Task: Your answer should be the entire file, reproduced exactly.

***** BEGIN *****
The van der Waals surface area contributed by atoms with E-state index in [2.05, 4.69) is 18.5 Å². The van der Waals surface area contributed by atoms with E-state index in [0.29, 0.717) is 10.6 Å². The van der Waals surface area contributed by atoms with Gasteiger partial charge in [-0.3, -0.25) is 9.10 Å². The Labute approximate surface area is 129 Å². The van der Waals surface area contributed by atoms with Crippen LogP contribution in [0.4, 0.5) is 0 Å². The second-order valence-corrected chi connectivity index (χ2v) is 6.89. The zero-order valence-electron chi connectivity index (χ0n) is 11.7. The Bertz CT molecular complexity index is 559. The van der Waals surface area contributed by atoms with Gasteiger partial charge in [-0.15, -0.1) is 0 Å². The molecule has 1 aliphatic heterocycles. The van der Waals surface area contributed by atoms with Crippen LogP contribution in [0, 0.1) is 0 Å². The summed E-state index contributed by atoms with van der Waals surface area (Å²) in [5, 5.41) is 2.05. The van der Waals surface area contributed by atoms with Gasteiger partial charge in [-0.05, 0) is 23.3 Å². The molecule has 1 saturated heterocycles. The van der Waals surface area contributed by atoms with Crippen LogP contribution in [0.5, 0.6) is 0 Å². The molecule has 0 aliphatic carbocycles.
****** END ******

The van der Waals surface area contributed by atoms with E-state index in [2.05, 4.69) is 18.5 Å². The van der Waals surface area contributed by atoms with E-state index in [0.29, 0.717) is 10.6 Å². The van der Waals surface area contributed by atoms with Gasteiger partial charge in [-0.3, -0.25) is 9.10 Å². The Labute approximate surface area is 129 Å². The van der Waals surface area contributed by atoms with Crippen LogP contribution in [0.4, 0.5) is 0 Å². The second-order valence-corrected chi connectivity index (χ2v) is 6.89. The zero-order valence-electron chi connectivity index (χ0n) is 11.7. The Bertz CT molecular complexity index is 559. The van der Waals surface area contributed by atoms with Gasteiger partial charge in [-0.15, -0.1) is 0 Å². The molecule has 1 aliphatic heterocycles. The van der Waals surface area contributed by atoms with Crippen LogP contribution in [0, 0.1) is 0 Å². The summed E-state index contributed by atoms with van der Waals surface area (Å²) in [5, 5.41) is 2.05. The van der Waals surface area contributed by atoms with Gasteiger partial charge in [-0.05, 0) is 23.3 Å². The molecule has 1 saturated heterocycles. The van der Waals surface area contributed by atoms with Crippen LogP contribution in [0.5, 0.6) is 0 Å². The molecule has 0 aliphatic carbocycles.